Emotional Intelligence: Improvement Through Exposure Public Deposited

http://ir.library.oregonstate.edu/concern/undergraduate_thesis_or_projects/ww72bd11d

Beaver Interpersonal Sensitivity Project (B.I.S.P.)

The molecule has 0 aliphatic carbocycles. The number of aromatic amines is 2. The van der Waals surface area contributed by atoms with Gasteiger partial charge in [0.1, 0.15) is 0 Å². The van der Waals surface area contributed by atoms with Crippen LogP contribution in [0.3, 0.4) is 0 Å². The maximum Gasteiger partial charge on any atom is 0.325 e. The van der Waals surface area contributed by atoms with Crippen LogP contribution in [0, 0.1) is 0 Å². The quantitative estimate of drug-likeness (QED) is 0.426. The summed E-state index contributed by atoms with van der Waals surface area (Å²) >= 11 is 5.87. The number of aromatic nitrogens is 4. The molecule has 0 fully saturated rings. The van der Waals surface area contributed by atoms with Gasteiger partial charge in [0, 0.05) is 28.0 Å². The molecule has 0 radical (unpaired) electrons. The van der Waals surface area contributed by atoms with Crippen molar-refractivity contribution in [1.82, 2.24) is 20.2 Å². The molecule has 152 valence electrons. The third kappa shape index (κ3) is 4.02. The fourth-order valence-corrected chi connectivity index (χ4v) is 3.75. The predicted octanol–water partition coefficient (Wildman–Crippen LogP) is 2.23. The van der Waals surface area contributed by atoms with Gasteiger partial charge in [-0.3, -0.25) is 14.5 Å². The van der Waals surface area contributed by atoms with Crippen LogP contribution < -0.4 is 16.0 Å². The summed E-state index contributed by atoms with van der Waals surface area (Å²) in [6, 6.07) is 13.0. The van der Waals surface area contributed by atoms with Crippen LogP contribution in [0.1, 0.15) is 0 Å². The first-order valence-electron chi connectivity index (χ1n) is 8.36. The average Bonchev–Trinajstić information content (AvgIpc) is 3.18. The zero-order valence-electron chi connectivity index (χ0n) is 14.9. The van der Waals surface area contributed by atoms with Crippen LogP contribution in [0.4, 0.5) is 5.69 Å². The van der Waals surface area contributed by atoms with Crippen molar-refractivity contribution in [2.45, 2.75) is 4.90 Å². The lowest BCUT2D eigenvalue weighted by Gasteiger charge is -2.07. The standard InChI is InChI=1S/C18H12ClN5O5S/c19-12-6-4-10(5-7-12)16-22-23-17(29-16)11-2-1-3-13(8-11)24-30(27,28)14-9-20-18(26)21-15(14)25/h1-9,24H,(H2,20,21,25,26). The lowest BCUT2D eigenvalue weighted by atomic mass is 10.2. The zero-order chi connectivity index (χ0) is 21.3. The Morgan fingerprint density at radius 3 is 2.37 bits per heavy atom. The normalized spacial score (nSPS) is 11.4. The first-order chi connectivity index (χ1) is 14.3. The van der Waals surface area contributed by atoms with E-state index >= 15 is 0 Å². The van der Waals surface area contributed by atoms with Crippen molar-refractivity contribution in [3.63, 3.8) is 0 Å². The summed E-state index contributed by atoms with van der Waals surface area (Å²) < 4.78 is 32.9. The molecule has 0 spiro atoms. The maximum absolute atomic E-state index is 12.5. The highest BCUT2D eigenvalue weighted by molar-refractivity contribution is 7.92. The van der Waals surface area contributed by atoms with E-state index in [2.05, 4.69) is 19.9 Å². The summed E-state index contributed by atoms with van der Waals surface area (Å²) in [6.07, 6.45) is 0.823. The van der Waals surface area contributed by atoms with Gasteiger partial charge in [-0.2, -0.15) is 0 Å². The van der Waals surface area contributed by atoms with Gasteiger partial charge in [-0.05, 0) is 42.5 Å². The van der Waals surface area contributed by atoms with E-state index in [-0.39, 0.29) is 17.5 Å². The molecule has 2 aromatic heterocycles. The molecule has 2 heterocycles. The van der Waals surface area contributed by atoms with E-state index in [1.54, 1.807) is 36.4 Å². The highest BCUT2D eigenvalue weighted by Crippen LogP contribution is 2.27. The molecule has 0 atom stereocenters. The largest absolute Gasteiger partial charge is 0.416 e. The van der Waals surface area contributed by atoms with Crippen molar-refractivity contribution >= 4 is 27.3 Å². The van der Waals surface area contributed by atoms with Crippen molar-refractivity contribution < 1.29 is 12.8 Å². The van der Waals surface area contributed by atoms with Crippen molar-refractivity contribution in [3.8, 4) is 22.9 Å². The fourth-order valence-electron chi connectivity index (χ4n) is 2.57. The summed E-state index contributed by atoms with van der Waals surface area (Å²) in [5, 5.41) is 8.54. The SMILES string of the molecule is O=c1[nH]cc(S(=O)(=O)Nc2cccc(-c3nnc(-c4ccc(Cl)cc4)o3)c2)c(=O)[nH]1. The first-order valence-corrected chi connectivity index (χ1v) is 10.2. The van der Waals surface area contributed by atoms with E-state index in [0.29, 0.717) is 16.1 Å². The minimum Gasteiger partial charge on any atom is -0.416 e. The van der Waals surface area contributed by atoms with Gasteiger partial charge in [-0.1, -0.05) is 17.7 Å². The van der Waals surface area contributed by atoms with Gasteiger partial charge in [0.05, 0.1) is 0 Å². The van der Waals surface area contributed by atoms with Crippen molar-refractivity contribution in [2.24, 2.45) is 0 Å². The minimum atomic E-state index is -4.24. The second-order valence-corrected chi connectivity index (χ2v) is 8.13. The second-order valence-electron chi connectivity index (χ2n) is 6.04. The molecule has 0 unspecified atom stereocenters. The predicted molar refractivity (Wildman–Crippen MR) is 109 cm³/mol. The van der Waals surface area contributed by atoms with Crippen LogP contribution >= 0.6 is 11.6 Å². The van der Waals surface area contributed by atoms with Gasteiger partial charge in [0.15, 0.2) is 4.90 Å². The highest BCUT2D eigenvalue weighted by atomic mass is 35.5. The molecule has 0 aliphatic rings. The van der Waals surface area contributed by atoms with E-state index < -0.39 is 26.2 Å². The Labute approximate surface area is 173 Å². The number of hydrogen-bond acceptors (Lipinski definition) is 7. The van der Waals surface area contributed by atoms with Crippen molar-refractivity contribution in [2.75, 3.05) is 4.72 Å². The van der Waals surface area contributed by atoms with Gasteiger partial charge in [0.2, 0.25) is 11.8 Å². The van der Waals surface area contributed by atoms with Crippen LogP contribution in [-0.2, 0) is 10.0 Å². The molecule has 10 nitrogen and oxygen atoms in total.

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  • Those scoring high in emotional intelligence typically can read the room well, understand relational connections, detect deception, and other various aspects of human interaction. But how do we learn to be emotionally intelligent? When it comes to interpersonal perception, it turns out to be difficult to learn from our mistakes because we rarely get this feedback. How often do we find out definitively whether the person we suspect is lying is telling the truth or not? Given there is no answer key against which we can evaluate the validity of our judgments; the possibility exists that people might get better simply through doing it. Perhaps we can learn something simply by taking the test over and over again even if we are never told what the correct answers are. In the present study, emotional intelligence was measured through two tests: Interpersonal Perception Task (IPT) and the Profile of Nonverbal Sensitivity (PONS). Both are video based tests where the test taker is asked questions about the people they are watching. We had 15 participants (11 females and 4 males) that took both tests nine times over a period of nine weeks. Participants were not told how well they did, or were given any information about any item or about any strategy that would lead to scoring well. The scores were analyzed to determine whether testing alone (i.e. no training, and no feedback) would lead to a significant improvement in performance. In other words, we wanted to find out if people could become better at reading people simply by trying to read the same person over and over again. We found that there was support for the notion that scores on the emotional intelligence tests would increase with more exposure. The IPT-15 and the PONS produced statistically significant results showing strong evidence that the scores improve by week 9. The research has provided introductory support for the idea that emotional intelligence can further develop with increased exposure, without any feedback.
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